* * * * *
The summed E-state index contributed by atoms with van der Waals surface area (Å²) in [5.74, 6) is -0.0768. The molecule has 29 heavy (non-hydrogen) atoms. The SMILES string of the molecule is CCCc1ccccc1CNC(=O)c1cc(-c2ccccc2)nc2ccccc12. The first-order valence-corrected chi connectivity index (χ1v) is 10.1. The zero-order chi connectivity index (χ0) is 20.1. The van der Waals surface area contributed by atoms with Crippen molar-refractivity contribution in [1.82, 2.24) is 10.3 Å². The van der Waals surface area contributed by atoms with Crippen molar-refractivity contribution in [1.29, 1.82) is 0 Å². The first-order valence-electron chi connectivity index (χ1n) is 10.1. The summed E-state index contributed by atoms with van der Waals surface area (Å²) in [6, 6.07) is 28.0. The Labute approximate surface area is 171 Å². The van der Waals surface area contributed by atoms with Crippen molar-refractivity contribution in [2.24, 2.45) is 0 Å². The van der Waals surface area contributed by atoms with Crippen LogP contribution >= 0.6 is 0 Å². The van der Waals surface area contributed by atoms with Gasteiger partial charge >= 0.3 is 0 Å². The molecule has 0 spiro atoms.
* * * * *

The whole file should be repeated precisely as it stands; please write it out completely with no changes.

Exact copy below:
The summed E-state index contributed by atoms with van der Waals surface area (Å²) in [5.74, 6) is -0.0768. The molecule has 29 heavy (non-hydrogen) atoms. The SMILES string of the molecule is CCCc1ccccc1CNC(=O)c1cc(-c2ccccc2)nc2ccccc12. The first-order valence-corrected chi connectivity index (χ1v) is 10.1. The zero-order chi connectivity index (χ0) is 20.1. The van der Waals surface area contributed by atoms with Crippen molar-refractivity contribution in [1.82, 2.24) is 10.3 Å². The van der Waals surface area contributed by atoms with Crippen molar-refractivity contribution in [1.29, 1.82) is 0 Å². The first-order valence-electron chi connectivity index (χ1n) is 10.1. The summed E-state index contributed by atoms with van der Waals surface area (Å²) in [6, 6.07) is 28.0. The Labute approximate surface area is 171 Å². The van der Waals surface area contributed by atoms with Crippen molar-refractivity contribution in [2.24, 2.45) is 0 Å². The van der Waals surface area contributed by atoms with Crippen LogP contribution >= 0.6 is 0 Å². The van der Waals surface area contributed by atoms with Gasteiger partial charge >= 0.3 is 0 Å². The molecule has 0 spiro atoms.